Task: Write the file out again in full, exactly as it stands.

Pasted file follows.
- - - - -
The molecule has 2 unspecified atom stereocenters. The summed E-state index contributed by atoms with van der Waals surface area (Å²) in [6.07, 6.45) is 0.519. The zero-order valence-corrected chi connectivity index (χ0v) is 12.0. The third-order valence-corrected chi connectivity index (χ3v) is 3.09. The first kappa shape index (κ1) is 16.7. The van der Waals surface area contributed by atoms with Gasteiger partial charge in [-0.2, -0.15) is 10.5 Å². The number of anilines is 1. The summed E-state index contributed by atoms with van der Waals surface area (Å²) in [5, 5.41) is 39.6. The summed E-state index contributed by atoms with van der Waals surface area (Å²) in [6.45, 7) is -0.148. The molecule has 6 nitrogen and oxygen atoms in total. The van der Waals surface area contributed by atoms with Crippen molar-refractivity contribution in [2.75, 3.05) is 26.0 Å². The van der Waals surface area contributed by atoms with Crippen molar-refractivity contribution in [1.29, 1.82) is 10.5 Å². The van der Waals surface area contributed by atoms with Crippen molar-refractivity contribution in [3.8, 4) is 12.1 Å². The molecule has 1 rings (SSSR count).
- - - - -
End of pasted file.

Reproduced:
The molecule has 2 unspecified atom stereocenters. The summed E-state index contributed by atoms with van der Waals surface area (Å²) in [6.07, 6.45) is 0.519. The zero-order valence-corrected chi connectivity index (χ0v) is 12.0. The third-order valence-corrected chi connectivity index (χ3v) is 3.09. The first kappa shape index (κ1) is 16.7. The van der Waals surface area contributed by atoms with Gasteiger partial charge in [-0.2, -0.15) is 10.5 Å². The number of anilines is 1. The summed E-state index contributed by atoms with van der Waals surface area (Å²) in [5, 5.41) is 39.6. The summed E-state index contributed by atoms with van der Waals surface area (Å²) in [6.45, 7) is -0.148. The molecule has 6 nitrogen and oxygen atoms in total. The van der Waals surface area contributed by atoms with Crippen molar-refractivity contribution in [2.75, 3.05) is 26.0 Å². The van der Waals surface area contributed by atoms with Crippen molar-refractivity contribution in [1.29, 1.82) is 10.5 Å². The van der Waals surface area contributed by atoms with Crippen molar-refractivity contribution in [3.8, 4) is 12.1 Å². The molecule has 1 rings (SSSR count).